In a new ATA brochure “Donation Shows Appreciation,” I recognized three of our young shooters in a picture inside. In the lower right corner are Josh Stacey, Jacob Diller and Brayden Bliss standing together on the Grand grounds.
The first Hull Pickers Trap Shoot will be April 26 at the Ada S&TC. It will feature special Ada Hull Pickers belt buckles for the singles, handicap, HOA and HOA youth champions. There will also be over $300 in door prizes to be given away after the shoot. The shoot will feature 50 singles and 50 handicap targets. Registration will start at 11 a.m., and the shoot will begin at noon. Put this shoot on your calendar.
In the 2019 target year, Oklahoma had 259 shooters, 27 female and 232 male. There were five new females and 37 new male shooters. As I broke down the numbers, it was interesting to note that only 45 were open shooters, and 214 were category shooters. Two of the largest categories were sub-vet (45) and senior vet (47), accounting for 92, almost half, of the categories.
The Oklahoma state trap team has been selected, according to the specifications set forth.
Men’s—Pat Stacey, Nathan Lemke, Jeff Trayer, David Bacon II, Kevin Nanke. Lady I—Shelby Skaggs, Vickie Farmer, Abagail Colton, Paula Trayer. Lady II—Rose Shaffer, Mikie Hooper. Sub-junior—Breegan Barnett, Jacob Diller, Kya Funkhouser, Christopher Diller, Kenyon Bert. Junior—Colt Quisenberry, Klayton McGee, Clay Laughlin, Josh Stacey, Zachary Piancino. Junior gold—Corbin Grybowski, Josh Casteel, Clay Galbreath, Samuel Arrington, Justin Cavett. Sub-vet—Ron Bliss, Mike Grove, Brian Northup, Tex Hollis, Dennis Patrick. Veteran—Robert Rimer, Bill Dean, Stan Crawford, Terry Piguet. Senior vet—Gary Nichols, Jon Guy, Verlin (Doc) Koper, William Dayton, Joe Anglin.
Our female Rookie of the Year is Megan McElhaney, and male Rookie of the Year is Kenyon Bert. Also during the 2019 target year, four Oklahoma shooters became Mega Target Members of the 20K club. Those shooting over 20,000 targets were Justin Cavett, 35,350; Dennis Patrick, 23,500; Kya Funkhouser, 25,250; and Ron Bliss, 23,125. This was the second time for Ron. Combined, these four shooters shot 107,225 targets.
Congratulations to all these Oklahoma shooters.
By the time you read this, I will have made my first trip to the Tucson T&SC. I have heard lots of good things about the club. I have also heard that the weather be a little unpredictable.
March is kind of the kickoff of the shooting season. Even the Panhandle can have some nice days then. I hope everyone’s shooting season gets off with a bang (pun intended).
I hope everyone is making plans to attend the Southwestern Grand at the National SC in San Antonio. The dates are April 14-19. I know there have been comments made about targets and other things there in the past. I just want you to know that NSC has dedicated themselves to turning things around. They have done extensive work on their trap machines and have promised to set great targets. I think everyone needs to give them a chance to prove that to you. The shooters of Texas really need to get to San Antonio and support this shoot; Texas can ill afford to lose it. All NSC is asking is give them a chance to prove how hard they have been working to make this a great shoot.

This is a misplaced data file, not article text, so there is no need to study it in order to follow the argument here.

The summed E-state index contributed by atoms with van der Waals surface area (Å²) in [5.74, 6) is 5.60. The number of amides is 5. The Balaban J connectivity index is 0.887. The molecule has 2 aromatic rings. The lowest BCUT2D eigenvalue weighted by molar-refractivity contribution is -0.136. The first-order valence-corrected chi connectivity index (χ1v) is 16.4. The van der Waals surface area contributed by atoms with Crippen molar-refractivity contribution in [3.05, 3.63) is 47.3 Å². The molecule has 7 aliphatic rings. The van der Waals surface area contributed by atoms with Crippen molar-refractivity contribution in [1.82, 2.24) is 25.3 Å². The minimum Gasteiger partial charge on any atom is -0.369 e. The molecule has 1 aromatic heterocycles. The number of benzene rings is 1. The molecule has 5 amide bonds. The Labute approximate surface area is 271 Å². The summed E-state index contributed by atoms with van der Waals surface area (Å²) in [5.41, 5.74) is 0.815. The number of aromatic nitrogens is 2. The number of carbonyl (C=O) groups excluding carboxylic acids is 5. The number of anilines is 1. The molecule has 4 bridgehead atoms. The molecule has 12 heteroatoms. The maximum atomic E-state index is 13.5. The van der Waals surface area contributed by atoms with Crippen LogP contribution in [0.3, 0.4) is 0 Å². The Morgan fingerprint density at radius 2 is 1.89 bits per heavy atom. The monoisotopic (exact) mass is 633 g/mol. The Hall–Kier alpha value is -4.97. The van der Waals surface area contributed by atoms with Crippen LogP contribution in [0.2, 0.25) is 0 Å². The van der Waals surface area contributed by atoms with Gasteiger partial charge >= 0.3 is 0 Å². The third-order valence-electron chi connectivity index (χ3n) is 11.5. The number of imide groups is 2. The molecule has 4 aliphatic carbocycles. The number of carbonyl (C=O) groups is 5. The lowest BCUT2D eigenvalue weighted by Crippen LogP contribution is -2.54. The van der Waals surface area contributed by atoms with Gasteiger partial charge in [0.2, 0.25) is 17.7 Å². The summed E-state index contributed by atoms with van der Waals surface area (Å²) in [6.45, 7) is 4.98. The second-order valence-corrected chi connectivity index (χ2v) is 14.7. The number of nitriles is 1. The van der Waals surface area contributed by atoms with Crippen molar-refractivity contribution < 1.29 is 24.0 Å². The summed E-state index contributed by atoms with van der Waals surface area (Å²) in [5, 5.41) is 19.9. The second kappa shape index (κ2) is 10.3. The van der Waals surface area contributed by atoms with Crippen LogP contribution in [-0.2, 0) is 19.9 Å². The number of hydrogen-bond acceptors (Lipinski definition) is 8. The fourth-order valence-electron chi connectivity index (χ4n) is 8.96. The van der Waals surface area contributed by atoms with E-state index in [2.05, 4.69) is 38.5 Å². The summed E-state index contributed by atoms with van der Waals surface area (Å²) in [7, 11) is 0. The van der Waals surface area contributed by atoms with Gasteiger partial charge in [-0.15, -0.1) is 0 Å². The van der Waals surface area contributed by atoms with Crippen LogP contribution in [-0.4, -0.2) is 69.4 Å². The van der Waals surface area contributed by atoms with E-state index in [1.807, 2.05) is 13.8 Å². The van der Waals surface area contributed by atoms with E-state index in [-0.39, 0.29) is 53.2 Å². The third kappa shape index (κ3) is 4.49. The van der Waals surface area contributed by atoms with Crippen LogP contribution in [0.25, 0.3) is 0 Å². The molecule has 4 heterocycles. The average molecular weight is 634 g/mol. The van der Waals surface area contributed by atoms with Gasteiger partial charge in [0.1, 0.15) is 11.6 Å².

On the way to the Southwestern Grand, make your plans to stop at the Ft. Worth T&SC. They will be holding the third annual Cowtown-Pre Southwestern Grand Shoot. On April 10 they will have 200 doubles and 200 handicap targets. Then on April 11 they will throw 200 singles. On April 12 they will have 100 doubles and 100 handicap. Belt buckles will be given on Saturday and Sunday. Watch for their ad in this and the April editions of Trap & Field. Pre-squadding is open now and is absolutely free of charge. Make your plans to attend.
I would like to give a shout-out to a man who has registered his 100,000th target. This guy is very quiet and reserved, so I am sure he hasn’t told anyone. He is way too shy and bashful to talk much at all, but I still would like to congratulate Jerry Ulmer. Here’s a special “attaboy” to you, Mr. Ulmer.
I still urge you to read the rulebook (as I always have). It’s your responsibility to know the rules. Someday, sooner or later, not knowing the rules could cost you a target or even a trophy. Also, I am running short on patience with people not having an up-to-date average card. It’s the same 10% all the time. You may take this with a grain of salt if you like, but I think you may be in for a surprise. The ATA has made it very simple for you to have an up-to-date average card. You can print one off the website, and all you have to do is add the shoots that haven’t yet been updated on the website. Simple enough. Please do it.